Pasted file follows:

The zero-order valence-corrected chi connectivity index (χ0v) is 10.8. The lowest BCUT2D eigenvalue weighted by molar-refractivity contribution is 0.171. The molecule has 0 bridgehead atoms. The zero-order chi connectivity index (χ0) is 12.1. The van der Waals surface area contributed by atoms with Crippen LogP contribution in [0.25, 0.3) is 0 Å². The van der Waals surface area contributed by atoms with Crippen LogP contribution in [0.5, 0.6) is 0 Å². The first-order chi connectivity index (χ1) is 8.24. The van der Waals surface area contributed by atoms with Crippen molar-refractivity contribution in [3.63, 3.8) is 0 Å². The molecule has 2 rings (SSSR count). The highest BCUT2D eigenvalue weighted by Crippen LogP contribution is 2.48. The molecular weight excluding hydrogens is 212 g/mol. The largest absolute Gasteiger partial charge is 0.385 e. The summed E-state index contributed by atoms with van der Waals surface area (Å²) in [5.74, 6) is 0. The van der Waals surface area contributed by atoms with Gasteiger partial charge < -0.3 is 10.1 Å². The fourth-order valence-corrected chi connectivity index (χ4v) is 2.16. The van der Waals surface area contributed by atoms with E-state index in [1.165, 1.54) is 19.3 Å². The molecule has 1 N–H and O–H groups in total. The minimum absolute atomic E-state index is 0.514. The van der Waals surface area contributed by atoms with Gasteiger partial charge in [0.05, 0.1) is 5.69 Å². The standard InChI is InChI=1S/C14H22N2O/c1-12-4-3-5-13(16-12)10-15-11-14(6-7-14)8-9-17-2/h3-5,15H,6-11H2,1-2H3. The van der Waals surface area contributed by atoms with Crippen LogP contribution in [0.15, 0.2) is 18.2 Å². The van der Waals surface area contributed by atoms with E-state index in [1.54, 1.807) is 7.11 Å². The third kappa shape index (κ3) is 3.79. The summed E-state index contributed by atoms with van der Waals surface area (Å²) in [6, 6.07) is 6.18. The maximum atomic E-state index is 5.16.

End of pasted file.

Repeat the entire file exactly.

The zero-order valence-corrected chi connectivity index (χ0v) is 10.8. The lowest BCUT2D eigenvalue weighted by molar-refractivity contribution is 0.171. The molecule has 0 bridgehead atoms. The zero-order chi connectivity index (χ0) is 12.1. The van der Waals surface area contributed by atoms with Crippen LogP contribution in [0.25, 0.3) is 0 Å². The van der Waals surface area contributed by atoms with Crippen LogP contribution in [0.5, 0.6) is 0 Å². The first-order chi connectivity index (χ1) is 8.24. The van der Waals surface area contributed by atoms with Crippen molar-refractivity contribution in [3.63, 3.8) is 0 Å². The molecule has 2 rings (SSSR count). The highest BCUT2D eigenvalue weighted by Crippen LogP contribution is 2.48. The molecular weight excluding hydrogens is 212 g/mol. The largest absolute Gasteiger partial charge is 0.385 e. The summed E-state index contributed by atoms with van der Waals surface area (Å²) in [5.74, 6) is 0. The van der Waals surface area contributed by atoms with Gasteiger partial charge < -0.3 is 10.1 Å². The fourth-order valence-corrected chi connectivity index (χ4v) is 2.16. The van der Waals surface area contributed by atoms with E-state index in [1.165, 1.54) is 19.3 Å². The molecule has 1 N–H and O–H groups in total. The minimum absolute atomic E-state index is 0.514. The van der Waals surface area contributed by atoms with Gasteiger partial charge in [0.05, 0.1) is 5.69 Å². The standard InChI is InChI=1S/C14H22N2O/c1-12-4-3-5-13(16-12)10-15-11-14(6-7-14)8-9-17-2/h3-5,15H,6-11H2,1-2H3. The van der Waals surface area contributed by atoms with Crippen LogP contribution in [0.15, 0.2) is 18.2 Å². The van der Waals surface area contributed by atoms with E-state index in [1.54, 1.807) is 7.11 Å². The third kappa shape index (κ3) is 3.79. The summed E-state index contributed by atoms with van der Waals surface area (Å²) in [6, 6.07) is 6.18. The maximum atomic E-state index is 5.16.